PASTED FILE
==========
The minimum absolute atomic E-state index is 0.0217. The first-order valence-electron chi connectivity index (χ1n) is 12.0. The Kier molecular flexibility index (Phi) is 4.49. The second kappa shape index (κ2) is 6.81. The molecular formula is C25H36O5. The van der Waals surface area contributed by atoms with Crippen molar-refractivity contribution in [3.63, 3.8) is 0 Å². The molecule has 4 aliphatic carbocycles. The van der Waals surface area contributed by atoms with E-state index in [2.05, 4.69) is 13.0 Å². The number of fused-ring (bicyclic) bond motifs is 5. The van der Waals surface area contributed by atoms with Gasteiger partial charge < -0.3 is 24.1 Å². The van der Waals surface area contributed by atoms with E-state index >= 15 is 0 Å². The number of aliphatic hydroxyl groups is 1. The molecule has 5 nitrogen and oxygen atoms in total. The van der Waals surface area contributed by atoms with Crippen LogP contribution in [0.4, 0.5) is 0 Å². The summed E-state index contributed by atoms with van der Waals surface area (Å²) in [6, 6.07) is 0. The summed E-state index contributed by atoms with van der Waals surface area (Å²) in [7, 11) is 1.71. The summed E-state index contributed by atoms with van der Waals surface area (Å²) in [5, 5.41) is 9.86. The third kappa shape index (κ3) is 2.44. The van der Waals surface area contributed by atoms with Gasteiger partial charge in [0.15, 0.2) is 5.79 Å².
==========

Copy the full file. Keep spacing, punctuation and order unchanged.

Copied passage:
The minimum absolute atomic E-state index is 0.0217. The first-order valence-electron chi connectivity index (χ1n) is 12.0. The Kier molecular flexibility index (Phi) is 4.49. The second kappa shape index (κ2) is 6.81. The molecular formula is C25H36O5. The van der Waals surface area contributed by atoms with Crippen molar-refractivity contribution in [3.63, 3.8) is 0 Å². The molecule has 4 aliphatic carbocycles. The van der Waals surface area contributed by atoms with E-state index in [2.05, 4.69) is 13.0 Å². The number of fused-ring (bicyclic) bond motifs is 5. The van der Waals surface area contributed by atoms with Gasteiger partial charge < -0.3 is 24.1 Å². The van der Waals surface area contributed by atoms with E-state index >= 15 is 0 Å². The number of aliphatic hydroxyl groups is 1. The molecule has 5 nitrogen and oxygen atoms in total. The van der Waals surface area contributed by atoms with Crippen LogP contribution in [0.4, 0.5) is 0 Å². The summed E-state index contributed by atoms with van der Waals surface area (Å²) in [6, 6.07) is 0. The summed E-state index contributed by atoms with van der Waals surface area (Å²) in [7, 11) is 1.71. The summed E-state index contributed by atoms with van der Waals surface area (Å²) in [5, 5.41) is 9.86. The third kappa shape index (κ3) is 2.44. The van der Waals surface area contributed by atoms with Gasteiger partial charge in [0.15, 0.2) is 5.79 Å².